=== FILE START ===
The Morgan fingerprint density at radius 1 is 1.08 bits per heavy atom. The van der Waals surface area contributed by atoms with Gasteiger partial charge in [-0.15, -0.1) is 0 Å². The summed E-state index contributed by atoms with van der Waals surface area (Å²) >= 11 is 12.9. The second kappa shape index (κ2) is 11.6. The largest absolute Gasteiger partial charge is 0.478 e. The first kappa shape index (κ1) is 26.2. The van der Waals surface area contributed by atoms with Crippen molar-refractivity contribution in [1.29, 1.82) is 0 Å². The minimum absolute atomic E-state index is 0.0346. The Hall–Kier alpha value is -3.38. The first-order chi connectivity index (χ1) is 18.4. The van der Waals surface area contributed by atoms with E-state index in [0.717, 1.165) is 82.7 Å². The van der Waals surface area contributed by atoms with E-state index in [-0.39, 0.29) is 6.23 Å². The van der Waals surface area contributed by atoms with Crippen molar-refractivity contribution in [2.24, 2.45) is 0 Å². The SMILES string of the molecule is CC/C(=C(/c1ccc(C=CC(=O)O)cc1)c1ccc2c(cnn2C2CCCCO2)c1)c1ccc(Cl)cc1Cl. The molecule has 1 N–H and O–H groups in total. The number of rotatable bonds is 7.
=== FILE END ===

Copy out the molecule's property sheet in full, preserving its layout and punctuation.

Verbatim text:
The Morgan fingerprint density at radius 1 is 1.08 bits per heavy atom. The van der Waals surface area contributed by atoms with Gasteiger partial charge in [-0.15, -0.1) is 0 Å². The summed E-state index contributed by atoms with van der Waals surface area (Å²) >= 11 is 12.9. The second kappa shape index (κ2) is 11.6. The largest absolute Gasteiger partial charge is 0.478 e. The first kappa shape index (κ1) is 26.2. The van der Waals surface area contributed by atoms with Crippen molar-refractivity contribution in [1.29, 1.82) is 0 Å². The minimum absolute atomic E-state index is 0.0346. The Hall–Kier alpha value is -3.38. The first-order chi connectivity index (χ1) is 18.4. The van der Waals surface area contributed by atoms with E-state index in [0.717, 1.165) is 82.7 Å². The van der Waals surface area contributed by atoms with E-state index in [-0.39, 0.29) is 6.23 Å². The van der Waals surface area contributed by atoms with Crippen molar-refractivity contribution in [2.24, 2.45) is 0 Å². The SMILES string of the molecule is CC/C(=C(/c1ccc(C=CC(=O)O)cc1)c1ccc2c(cnn2C2CCCCO2)c1)c1ccc(Cl)cc1Cl. The molecule has 1 N–H and O–H groups in total. The number of rotatable bonds is 7.